Understanding FastAPI Annotated and Depends Pattern

Today, I investigated step-by-step how and why the code Annotated[ClassName, Depends()] works and why it could be useful if you want type hints.

I’m writing this down as I understand it and if anyone reading finds errors, I would appreciate it if you contact me!

type hints and Annotated

In my first backend project, when I asked a colleague what the above pattern does, I was told it had something to do with dependency injection and was kindly pointed to the relevant FastAPI page.

I started with Annotated in the typing documentation.


Special typing form to add context-specific metadata to an annotation.

After some experimentation, we find that:

def foo(x: int) -> bool:
    return x == 1

is functionally the same as:

from typing import Annotated
def foo(x: Annotated[int, "This is an integer between 0 and 2."]) -> bool:
    return x == 1

As long as the first argument on Annotated is a type, you’re good. You can write whatever you want on the rest of the arguments.

A priori, you get exactly the same benefits if you simply add a comment like so:

def foo(x: int) -> bool:
    x is an integer between 0 and 2
    return x == 1

At this point, I understood that the rest of the arguments are Annotated are ignored by Python so they could literally be anything. It turns out I was half right.

FastAPI, Annotated and Depends

Indeed, the rest of the arguments of Annotated could literally be anything but libraries such as FastAPI could utilize the metadata in Annotated in a more useful way.

To understand this, here is an example in their documentation on how to use Annotated and Depends.

from typing import Annotated

from fastapi import Depends, FastAPI

app = FastAPI()

async def common_parameters(q: str | None = None, skip: int = 0, limit: int = 100):
    return {"q": q, "skip": skip, "limit": limit}

async def read_items(commons: Annotated[dict, Depends(common_parameters)]):
    return commons

The documentation did not adequately explain for me why this works. Upon further investigation, if the /items/ endpoint is called:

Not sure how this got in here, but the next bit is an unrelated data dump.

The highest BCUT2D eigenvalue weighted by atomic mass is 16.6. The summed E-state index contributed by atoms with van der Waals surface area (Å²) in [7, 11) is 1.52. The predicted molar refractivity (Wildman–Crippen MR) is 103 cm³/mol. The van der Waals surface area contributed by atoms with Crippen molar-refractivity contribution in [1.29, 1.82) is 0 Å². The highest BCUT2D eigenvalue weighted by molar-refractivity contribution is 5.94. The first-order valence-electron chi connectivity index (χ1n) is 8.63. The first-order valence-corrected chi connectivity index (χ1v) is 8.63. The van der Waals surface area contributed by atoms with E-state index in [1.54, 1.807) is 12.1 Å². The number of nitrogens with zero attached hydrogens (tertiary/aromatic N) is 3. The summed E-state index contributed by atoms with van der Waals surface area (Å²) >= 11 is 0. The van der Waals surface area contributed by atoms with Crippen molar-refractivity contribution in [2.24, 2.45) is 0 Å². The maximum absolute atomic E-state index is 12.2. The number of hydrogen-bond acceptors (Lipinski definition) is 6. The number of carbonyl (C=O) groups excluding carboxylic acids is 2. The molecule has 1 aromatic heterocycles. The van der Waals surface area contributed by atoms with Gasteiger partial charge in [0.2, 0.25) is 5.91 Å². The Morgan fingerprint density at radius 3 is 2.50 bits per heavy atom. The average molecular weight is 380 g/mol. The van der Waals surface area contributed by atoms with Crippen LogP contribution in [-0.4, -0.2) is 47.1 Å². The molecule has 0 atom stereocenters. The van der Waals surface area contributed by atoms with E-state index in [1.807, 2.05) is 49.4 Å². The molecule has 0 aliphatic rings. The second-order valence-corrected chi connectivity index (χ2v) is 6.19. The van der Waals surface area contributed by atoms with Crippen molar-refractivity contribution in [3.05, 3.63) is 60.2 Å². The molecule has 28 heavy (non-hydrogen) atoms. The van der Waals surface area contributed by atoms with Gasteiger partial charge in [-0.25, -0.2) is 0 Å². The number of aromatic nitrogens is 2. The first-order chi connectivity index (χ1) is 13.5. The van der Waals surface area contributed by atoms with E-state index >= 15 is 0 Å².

This only seems to work if the first function, in this case read_items, has been decorated by something from FastAPI, in this case @app.get("/items/").

Without such a decorator, read_items would complain that it was expecting an argument commons that was not given.

Class Dependencies

Once equipped with this understanding, the classes as dependencies page in the official FastAPI docs becomes clearer.

class CommonQueryParams:
    def __init__(self, q: str | None = None, skip: int = 0, limit: int = 100):
        self.q = q
        self.skip = skip
        self.limit = limit

async def read_items(commons: Annotated[CommonQueryParams, Depends(CommonQueryParams)]):

Like in the previous example, if the commons parameter is not given in the call of the endpoint then the argument of Depends, which in this case is CommonQueryParams is called with default arguments.

This returns an instance of CommonQueryParams and is thus a valid value for commons.

Why Annotated[ClassName, Depends()] Works

Clearly, we would find ourselves writing a useful pattern like Annotated[CommonQueryParams, Depends(CommonQueryParams)] many times in our code.

Notice that we would need to type the class name twice every time. The developers of FastAPI recognize this and have thus included the following feature as a shortcut:

You declare the dependency as the type of the parameter, and you use Depends() without any parameter, instead of having to write the full class again inside of Depends(CommonQueryParams).

And this is why this pattern works.


To summarize:

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